LWB Community Blog


Friday afternoon after we got back from the Hope Foster Home, all of the LWB facilitators met together for the very first time in China. “Team China” is truly comprised of some of the most
dedicated and giving people in the world. We had a wonderful meeting talking about our 2007 plans and brainstorming on how we can continue to make sure that every single child in our program receives exactly what they need in order to have the best chance possible of thriving and finding a family. As I sat in the room listening to each of them share why they love helping children, I gave thanks that we have been able to find such incredible Chinese friends. After our meeting we took a cold walk to a great hotpot restaurant for our goodbye dinner. Of course even after we went back to the hotel, we continued to talk, and it was very late when we went to bed. I knew I had to leave the hotel at 6 a.m. to get to the airport so I knew I should have gone to bed earlier, but I was loving every minute spent with my friends.

When I am in China, I am always so touched by the incredible hospitality I am shown, and this trip has been no different. When I went down to the lobby of the hotel this morning to check out, all of my friends were standing downstairs to say goodbye to me, even though it was only 5:50 a.m. I am truly blessed to know such friendship in my younger children’s birth country.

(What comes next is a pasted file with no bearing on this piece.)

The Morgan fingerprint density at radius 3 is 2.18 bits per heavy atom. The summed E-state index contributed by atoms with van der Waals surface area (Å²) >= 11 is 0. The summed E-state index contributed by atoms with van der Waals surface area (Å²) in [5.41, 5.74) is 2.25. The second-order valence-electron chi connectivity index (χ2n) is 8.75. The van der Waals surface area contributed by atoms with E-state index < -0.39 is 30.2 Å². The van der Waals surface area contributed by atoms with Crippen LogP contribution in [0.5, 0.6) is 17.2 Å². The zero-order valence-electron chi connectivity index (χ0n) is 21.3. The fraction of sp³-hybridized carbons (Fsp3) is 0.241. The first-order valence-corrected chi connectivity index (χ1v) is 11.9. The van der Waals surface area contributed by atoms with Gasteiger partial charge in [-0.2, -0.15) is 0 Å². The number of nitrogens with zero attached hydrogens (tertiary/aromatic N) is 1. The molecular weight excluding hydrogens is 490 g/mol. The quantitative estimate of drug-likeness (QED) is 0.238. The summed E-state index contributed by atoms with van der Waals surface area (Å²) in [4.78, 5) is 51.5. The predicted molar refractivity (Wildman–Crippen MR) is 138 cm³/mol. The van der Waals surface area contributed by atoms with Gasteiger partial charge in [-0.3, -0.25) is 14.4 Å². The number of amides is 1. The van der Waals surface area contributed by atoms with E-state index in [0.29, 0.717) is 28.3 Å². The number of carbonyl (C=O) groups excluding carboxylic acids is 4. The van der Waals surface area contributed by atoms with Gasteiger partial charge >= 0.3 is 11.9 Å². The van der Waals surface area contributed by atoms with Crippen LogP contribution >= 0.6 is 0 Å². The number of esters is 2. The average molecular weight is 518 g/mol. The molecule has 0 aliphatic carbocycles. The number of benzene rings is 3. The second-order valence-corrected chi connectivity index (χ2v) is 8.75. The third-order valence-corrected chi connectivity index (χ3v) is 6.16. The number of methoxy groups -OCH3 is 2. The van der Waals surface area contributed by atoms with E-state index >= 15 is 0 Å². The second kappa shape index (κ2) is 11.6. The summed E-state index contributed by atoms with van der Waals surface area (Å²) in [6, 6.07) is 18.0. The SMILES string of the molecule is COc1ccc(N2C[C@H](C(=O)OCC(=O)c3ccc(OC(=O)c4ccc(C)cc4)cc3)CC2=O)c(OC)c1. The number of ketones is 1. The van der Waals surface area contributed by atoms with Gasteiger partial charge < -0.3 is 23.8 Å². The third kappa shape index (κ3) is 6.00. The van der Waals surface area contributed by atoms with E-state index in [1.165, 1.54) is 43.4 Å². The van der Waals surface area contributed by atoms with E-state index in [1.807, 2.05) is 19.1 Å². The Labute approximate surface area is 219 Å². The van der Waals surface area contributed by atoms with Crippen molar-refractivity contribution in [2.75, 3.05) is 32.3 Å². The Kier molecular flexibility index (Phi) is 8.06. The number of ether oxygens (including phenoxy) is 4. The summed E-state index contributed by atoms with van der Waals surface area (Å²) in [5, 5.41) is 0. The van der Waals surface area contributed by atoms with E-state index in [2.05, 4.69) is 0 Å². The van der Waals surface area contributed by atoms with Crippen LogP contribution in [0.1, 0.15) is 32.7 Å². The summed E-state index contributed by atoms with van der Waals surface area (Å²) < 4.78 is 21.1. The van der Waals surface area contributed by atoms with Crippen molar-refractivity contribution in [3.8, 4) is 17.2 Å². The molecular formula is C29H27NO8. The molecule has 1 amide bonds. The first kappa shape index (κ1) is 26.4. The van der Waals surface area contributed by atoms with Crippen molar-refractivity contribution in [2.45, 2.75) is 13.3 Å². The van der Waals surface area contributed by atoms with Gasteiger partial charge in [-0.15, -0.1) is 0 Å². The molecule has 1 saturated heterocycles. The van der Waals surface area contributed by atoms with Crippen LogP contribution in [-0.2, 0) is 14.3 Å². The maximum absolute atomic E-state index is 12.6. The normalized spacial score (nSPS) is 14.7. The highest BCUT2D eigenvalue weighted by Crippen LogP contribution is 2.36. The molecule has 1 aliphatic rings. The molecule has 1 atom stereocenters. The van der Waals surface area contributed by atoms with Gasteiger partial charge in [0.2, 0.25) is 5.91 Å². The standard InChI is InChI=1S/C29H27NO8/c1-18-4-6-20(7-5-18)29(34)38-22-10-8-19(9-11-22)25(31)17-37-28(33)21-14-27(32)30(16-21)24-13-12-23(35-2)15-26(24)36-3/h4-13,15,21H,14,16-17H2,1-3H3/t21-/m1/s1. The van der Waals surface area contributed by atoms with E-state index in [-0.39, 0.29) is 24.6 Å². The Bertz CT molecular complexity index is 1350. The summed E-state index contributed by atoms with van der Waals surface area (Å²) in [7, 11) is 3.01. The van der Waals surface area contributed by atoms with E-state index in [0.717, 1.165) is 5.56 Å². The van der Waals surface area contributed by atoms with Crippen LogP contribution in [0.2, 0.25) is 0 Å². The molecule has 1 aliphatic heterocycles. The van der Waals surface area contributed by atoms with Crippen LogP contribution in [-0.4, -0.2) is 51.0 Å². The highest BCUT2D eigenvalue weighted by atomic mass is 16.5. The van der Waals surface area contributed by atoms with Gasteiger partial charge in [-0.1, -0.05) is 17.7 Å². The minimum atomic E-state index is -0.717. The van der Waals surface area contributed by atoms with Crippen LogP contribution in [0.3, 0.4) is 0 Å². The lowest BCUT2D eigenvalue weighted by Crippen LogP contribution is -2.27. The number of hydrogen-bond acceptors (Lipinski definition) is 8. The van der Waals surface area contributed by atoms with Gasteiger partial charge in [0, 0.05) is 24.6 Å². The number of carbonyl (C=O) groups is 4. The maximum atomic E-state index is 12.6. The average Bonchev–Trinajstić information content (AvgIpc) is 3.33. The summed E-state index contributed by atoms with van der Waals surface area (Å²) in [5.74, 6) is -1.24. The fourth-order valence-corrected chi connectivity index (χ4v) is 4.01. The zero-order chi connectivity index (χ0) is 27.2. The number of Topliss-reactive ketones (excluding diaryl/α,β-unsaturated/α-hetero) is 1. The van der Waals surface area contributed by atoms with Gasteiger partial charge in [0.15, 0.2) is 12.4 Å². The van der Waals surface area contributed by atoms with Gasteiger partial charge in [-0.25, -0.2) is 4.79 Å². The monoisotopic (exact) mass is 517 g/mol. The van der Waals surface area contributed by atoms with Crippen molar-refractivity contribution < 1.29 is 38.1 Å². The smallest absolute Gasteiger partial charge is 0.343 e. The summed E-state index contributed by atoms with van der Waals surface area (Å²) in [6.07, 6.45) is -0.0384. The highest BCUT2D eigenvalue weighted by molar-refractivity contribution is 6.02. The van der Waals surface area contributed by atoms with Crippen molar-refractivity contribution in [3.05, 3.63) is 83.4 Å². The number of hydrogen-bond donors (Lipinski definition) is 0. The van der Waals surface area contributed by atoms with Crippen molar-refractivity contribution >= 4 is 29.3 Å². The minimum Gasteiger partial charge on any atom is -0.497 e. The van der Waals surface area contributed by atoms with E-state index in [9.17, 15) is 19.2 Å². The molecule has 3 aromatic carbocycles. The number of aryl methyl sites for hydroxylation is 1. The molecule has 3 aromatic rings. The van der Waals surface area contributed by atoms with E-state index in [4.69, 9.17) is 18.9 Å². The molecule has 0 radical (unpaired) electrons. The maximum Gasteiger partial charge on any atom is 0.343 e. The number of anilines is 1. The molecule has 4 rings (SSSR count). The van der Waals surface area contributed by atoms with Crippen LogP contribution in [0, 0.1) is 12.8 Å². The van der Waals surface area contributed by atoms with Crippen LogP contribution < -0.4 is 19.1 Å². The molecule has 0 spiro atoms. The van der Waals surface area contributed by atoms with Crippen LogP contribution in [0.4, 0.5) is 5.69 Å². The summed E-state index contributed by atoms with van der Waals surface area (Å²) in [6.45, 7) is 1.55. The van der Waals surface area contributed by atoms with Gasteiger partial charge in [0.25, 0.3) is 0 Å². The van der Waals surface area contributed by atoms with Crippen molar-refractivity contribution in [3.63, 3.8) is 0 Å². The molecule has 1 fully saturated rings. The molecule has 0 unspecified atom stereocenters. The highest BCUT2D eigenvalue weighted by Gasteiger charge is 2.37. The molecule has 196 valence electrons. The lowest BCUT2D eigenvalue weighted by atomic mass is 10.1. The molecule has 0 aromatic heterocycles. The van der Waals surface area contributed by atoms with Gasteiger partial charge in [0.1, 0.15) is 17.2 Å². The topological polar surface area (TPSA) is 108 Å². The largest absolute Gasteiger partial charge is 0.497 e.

Zhang Ming and I caught a quick taxi to the Beijing airport, which was just packed. Thankfully we got through security pretty quickly and before I knew it we were on our way to Hefei, Anhui. The whole flight we talked together about LWB’s dream to open healing centers for cleft children . I think we really came up with some great ideas at 20,000 feet. 🙂

As soon as we landed in Hefei, we grabbed a car to drive to Dingyuan, the site of our second oldest foster care program. After about an hour of driving, we began to get into rural Anhui. As our car sped along, I caught glimpses of a water buffalo standing in the doorway of a building, little girls in padded coats and pigtails playing jumprope, old men sitting at roadside tables sipping tea and selling eggs, strong women carrying yokes and baskets filled with vegetables. I love the countryside of China. Hundreds of poplar trees whizzed by and miraculously the sun even came out for a brief moment. Zhang Ming finally told me that we were coming up to the
bridge that was the entrance to Dingyuan.

First we headed to the orphanage. LWB has done a lot of work in this orphanage. We helped them create a bright and cheerful environment for the babies in 2004, and it still looks wonderful. There are four baby rooms in Dingyuan, with only 43 children remaining in the orphanage as the rest are now either adopted or in our foster care program. The director told me they were so grateful for our help as at one time they had over 100 children in the orphanage, and now with just 10-12 babies per room, the aunties can do a much better job.

The baby rooms in Dingyuan are very clean and the babies look FABULOUS! We provide good formula to this orphanage and it is so obvious as the children’s skin looks beautiful and soft and OH THOSE CHEEKS. “Peng” is the Chinese word for “plump” and every baby I saw was peng, peng, peng.

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